For most Mumbaikars, Crawford Market is the ‘go-to destination’ when it comes to festive shopping. Apart from the dazzling array of products that are on offer in its numerous shops, the 22,000 sq metre wide yard is the last vestige of the memory of Mumbai’s top bureaucrat who lost everything in spite of being absolved of corruption charges.
Despite being renamed after Mahatma Jyotirao Phule, the sprawling market is still popularly known by its original name, Crawford market.
The name was given in 1869 in honour of Arthur Crawford, who at age 30 had become Mumbai’s first municipal commissioner and served from 1865 to 1871.
During his stint, Crawford drastically transformed the face of Mumbai, improving its infrastructure and sanitation. Contemporary writers claimed that his power was second only to that of the governor.
Known to able-minded but extravagant, the Bombay Gazetteer reported how Crawford had an ambitious scheme to dig a tunnel through Malabar Hill and to reclaim a part of the foreshore by the material excavated therefrom so as to relocate the Race Course, then at Byculla. This grandiose, however, did not materialise.
The rapid transformation of Mumbai under him led to accusations of financial mismanagement against him. He remained unscathed during his stint as the municipal commissioner. However, things began to unravel once Crawford took over as the revenue commissioner of the Mumbai division.
Crawford was accused of bribery and corruption including taking money from his subordinates to allow them to continue in certain departments.
Donald Mackay (also known as Lord Reay), the then governor of Bombay, ordered his prosecution before a magistrate. However, afraid of the ramifications of allowing such prosecution of serving officers, the idea was dropped and Crawford was tried before a special commission presided over by Justice Wilson of the Calcutta High Court.
The inquiry opened in 1880 and the commission held 67 public sittings, and several witnesses were examined. Ultimately, Crawford was found not guilty of bribery and corruption or of borrowing money from his official subordinates.
“He was only careless; and the villain of the piece was a personal clerk of his, who made him sign all sorts of papers which Crawford signed blindly and recklessly,” writes PB Vachha in his book, Famous Judges, Lawyers and Cases of Bombay: A Judicial History of Bombay During the British Period, explaining the findings of the commission.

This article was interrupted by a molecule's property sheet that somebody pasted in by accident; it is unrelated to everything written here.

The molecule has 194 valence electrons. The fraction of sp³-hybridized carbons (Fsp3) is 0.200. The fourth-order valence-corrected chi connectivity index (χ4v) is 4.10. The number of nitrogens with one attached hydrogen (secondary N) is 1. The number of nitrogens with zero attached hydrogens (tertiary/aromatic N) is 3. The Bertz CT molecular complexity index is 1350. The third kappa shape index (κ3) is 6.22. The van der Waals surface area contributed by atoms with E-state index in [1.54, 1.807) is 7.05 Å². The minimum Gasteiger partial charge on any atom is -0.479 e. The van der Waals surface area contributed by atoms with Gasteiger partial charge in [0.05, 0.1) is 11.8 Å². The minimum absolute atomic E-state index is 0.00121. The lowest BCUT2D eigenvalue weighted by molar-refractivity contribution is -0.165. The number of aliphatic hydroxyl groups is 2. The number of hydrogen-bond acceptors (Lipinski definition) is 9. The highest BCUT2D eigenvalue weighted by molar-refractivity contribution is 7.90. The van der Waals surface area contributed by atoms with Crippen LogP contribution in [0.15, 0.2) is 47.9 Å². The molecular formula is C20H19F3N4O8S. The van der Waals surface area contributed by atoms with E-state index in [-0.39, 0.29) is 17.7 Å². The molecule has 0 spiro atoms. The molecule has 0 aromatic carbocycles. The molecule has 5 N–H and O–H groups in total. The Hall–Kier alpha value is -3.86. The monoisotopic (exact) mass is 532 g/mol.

In spite of the clean chit, the then Governor Mackay was not satisfied and ordered the removal of Crawford’s name from the list of civil servants.
The administration also decided to take action against all other officials who under indemnity had told the commission that they had paid bribes to get posts.
However, scared of prosecuting officers in such large numbers, the governor asked all of them to resign from the standpoint of public expediency and morality.
“Ultimately, the Governor-General issued a modified Act of indemnity. It protected the officers from prosecution; but they were ordered to send in their resignations; and some monetary compensation was provided for them,” Vachha says in his book.
Facing ignominy, the once-flamboyant Crawford, who had also served as a police officer, retired to London where he wrote books on his Indian experience.
A small plaque at the entrance of the market is now the only reminder of this flamboyant bureaucrat’s tenuous links with the city.
“Lord Reay, who was a puritan, was scandalized by the lavish living of Crawford, his extravagant and ostentatious hospitality, and his reckless borrowings from all and sundry. The Governor was determined to make an example of Crawford; and Crawford’s undoing was entirely due to his mode of living, scarcely in keeping with the dignity and decorum expected of a high government official,” Vachha writes while summing up Crawford’s life.